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The embattled general: Stanley McChrystal

The commander of US and ISAF forces in Afghanistan, General Stanley McChrystal, has upset the Obama administration with his criticism of President Barack Obama and his advisers.

General McChrystal has criticized the Obama administration in a Rolling Stone article

General McChrystal has criticized the Obama administration in a Rolling Stone article

Stanley McChrystal is just as tough on himself as he is on his troops. The four-star general eats only one meal a day, does not smoke or drink. The fact that he made some careless statements in an interview with the magazine "Rolling Stone" doesn't fit in the picture of a man who knows that his every word will be analyzed carefully. McChrystal also knows how to express himself politically correctly when it comes to sensitive moral issues, as in this excerpt from an interview with the German public broadcaster ARD:

"For example, if an insurgent element is firing at a German patrol from a house and that patrol was in a position and they had the ability to bring close air support over artillery, in a conventional military sense, it might make sense to strike the building and kill the insurgents and solve that problem. But if you think beyond that and you think that the insurgents may in fact get into that building, a family may be there, and the insurgents’ whole purpose may be to draw your fire to that house, causing you to kill civilians and a huge resentment then in fact in a moral sense it is mistake to strike that house."

General McChrystal speaks while taking command in Afghanistan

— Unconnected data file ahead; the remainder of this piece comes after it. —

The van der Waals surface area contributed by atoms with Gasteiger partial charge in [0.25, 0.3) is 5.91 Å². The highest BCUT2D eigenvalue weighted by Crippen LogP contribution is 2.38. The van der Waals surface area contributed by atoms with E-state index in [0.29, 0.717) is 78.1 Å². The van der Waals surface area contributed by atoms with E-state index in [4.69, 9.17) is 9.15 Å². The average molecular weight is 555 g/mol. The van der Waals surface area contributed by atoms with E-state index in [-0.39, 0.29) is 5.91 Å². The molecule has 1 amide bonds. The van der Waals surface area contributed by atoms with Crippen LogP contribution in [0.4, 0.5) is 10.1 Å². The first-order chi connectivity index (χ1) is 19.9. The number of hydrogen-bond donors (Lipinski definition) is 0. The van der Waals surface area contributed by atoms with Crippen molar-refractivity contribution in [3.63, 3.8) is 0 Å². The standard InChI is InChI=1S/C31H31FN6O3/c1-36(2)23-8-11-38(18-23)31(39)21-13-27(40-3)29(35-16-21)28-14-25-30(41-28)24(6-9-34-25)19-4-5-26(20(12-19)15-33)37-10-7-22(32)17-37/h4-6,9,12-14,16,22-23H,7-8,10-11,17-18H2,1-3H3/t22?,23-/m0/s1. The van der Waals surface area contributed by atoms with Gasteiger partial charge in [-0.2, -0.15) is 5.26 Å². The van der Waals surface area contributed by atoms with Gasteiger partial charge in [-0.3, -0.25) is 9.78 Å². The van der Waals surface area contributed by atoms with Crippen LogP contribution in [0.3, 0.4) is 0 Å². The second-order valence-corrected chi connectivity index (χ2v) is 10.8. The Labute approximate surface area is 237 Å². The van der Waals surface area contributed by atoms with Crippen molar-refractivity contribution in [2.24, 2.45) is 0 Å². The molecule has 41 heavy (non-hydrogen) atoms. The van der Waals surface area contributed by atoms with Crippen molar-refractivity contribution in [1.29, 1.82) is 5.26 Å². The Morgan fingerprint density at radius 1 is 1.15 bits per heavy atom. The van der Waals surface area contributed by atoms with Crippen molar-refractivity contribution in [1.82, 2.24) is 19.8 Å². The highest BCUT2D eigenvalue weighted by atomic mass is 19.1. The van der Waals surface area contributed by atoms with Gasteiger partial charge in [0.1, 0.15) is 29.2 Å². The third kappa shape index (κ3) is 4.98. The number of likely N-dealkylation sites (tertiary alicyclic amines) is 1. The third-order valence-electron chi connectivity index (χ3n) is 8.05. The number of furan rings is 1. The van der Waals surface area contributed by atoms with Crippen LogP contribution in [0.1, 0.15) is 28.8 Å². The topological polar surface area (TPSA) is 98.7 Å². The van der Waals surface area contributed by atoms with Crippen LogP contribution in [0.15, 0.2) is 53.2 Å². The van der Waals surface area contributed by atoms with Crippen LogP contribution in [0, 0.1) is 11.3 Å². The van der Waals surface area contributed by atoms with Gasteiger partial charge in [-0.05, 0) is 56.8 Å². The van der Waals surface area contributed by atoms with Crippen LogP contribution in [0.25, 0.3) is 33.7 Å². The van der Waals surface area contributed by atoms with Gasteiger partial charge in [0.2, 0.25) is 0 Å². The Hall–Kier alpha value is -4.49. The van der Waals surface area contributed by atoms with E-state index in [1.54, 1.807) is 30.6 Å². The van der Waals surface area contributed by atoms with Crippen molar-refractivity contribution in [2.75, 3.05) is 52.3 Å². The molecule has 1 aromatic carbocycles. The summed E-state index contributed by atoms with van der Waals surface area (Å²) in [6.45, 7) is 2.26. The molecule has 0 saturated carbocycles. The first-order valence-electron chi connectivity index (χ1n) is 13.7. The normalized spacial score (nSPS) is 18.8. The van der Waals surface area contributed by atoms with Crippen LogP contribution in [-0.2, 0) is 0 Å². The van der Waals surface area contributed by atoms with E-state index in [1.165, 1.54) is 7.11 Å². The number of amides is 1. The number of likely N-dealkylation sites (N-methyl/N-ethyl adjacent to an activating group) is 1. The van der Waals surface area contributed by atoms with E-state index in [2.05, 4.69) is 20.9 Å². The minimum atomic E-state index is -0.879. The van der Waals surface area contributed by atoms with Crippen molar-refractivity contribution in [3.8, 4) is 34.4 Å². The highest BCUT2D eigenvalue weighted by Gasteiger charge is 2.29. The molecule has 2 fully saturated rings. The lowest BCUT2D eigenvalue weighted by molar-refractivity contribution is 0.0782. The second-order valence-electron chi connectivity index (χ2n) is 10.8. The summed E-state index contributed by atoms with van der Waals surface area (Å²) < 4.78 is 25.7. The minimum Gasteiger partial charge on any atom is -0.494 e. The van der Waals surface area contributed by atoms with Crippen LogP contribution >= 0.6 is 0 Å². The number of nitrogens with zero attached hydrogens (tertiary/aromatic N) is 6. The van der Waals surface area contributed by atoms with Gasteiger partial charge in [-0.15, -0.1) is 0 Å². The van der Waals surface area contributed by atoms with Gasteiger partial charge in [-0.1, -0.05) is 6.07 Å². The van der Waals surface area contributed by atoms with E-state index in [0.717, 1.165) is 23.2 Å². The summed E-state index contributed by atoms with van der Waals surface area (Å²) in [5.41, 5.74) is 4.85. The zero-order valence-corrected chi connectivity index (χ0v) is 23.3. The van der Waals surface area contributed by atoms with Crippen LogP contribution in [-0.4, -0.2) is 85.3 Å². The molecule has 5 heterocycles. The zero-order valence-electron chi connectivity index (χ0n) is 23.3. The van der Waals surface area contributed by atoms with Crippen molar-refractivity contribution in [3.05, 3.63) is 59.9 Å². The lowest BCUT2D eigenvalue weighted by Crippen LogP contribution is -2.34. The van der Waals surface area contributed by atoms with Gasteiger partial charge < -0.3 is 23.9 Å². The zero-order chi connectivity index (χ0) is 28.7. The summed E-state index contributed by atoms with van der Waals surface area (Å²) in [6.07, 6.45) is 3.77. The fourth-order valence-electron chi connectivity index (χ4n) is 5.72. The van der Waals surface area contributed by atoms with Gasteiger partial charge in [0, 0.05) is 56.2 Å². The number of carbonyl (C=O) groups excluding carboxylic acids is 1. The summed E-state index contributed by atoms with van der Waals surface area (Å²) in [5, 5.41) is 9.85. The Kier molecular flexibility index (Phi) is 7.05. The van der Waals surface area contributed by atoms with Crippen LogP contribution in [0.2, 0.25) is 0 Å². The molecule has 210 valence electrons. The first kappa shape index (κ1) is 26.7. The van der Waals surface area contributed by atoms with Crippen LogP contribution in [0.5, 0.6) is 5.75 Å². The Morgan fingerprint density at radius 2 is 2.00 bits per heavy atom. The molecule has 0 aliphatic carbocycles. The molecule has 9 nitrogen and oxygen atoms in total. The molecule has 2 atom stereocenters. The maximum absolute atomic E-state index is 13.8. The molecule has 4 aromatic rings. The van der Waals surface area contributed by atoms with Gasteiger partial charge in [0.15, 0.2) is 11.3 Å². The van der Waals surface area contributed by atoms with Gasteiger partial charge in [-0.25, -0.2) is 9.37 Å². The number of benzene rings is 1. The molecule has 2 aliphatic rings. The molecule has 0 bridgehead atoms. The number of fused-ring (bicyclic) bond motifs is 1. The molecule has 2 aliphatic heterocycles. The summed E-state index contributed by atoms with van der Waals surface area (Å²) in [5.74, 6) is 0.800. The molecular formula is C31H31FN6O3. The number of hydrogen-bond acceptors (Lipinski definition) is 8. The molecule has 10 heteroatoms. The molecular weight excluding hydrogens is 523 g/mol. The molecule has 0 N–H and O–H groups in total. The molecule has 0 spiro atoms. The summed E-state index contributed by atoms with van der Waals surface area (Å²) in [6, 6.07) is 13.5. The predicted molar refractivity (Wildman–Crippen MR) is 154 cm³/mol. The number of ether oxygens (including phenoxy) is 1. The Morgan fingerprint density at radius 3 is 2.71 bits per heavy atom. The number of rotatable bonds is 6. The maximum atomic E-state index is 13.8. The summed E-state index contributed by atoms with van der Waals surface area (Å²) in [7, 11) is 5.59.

General McChrystal speaks while taking command in Afghanistan

Gulf between Obama and McChrystal

The general recently admitted that his comments on Obama and his advisors had been a mistake and publically apologized for it. Yet the remarks have resulted into a deep gulf between him and the president.

McChrystal was apparently deeply disappointed following his first meeting with Obama in the White House shortly after his appointment as commander of the Afghanistan mission. Instead of an exchange of information, it was merely a short photo op and the president was not interested in him. At any rate that was how an aide to McChrystal was quoted in the Rolling Stone article.

President Obama addresses troops and military personnel at Bagram Air Base during a visit in March

President Obama addresses troops at Bagram Air Base in March

There have been differences of opinion between him and Obama in the implementation of the new strategy for Afghanistan too. McChrystal’s call for more US troops in Afghanistan was accepted by Obama but only after some hesitation.

Afghan mission


McChrystal took command of the US and NATO forces in Afghanistan in June 2009 in a bid to give a fresh and sensitivity driven start to the mission in Afghanistan. In his inaugural speech McChrystal also chose his words carefully:

"Each of us, from rifleman to regional commander, from village to city, must execute our mission with the realization that displaying respect, cultural sensitivity, accountability and transparency are essential to our critical task of gaining the support and trust of the Afghan people."


An American soldier patrols the streets of Kabul

An American soldier patrols the streets of Kabul

55-year-old McChrystal came into the spotlight during the Iraq war, as he presented America’s success story to world journalists every day. But McChrystal was also in charge of a secret operation, as head of an elite force, called the Joint Special Operation, which was hunting terrorists in Iraq, Afghanistan and Pakistan. He is considered a brilliant strategist and has worked as the director of the Joint Staff at the Pentagon.

As ISAF commander McChrystal is President Obama's top soldier in Afghanistan. And it is there, not in Washington, where he seems to have the most support right now. In a statement, an Afghan government spokesperson in Kabul said that President Karzai believed McChrystal's exit from Afghanistan would disrupt the efforts to bring peace and stability in the war-torn country.

Author: Daniel Scheschkewitz / du
Editor: Grahame Lucas



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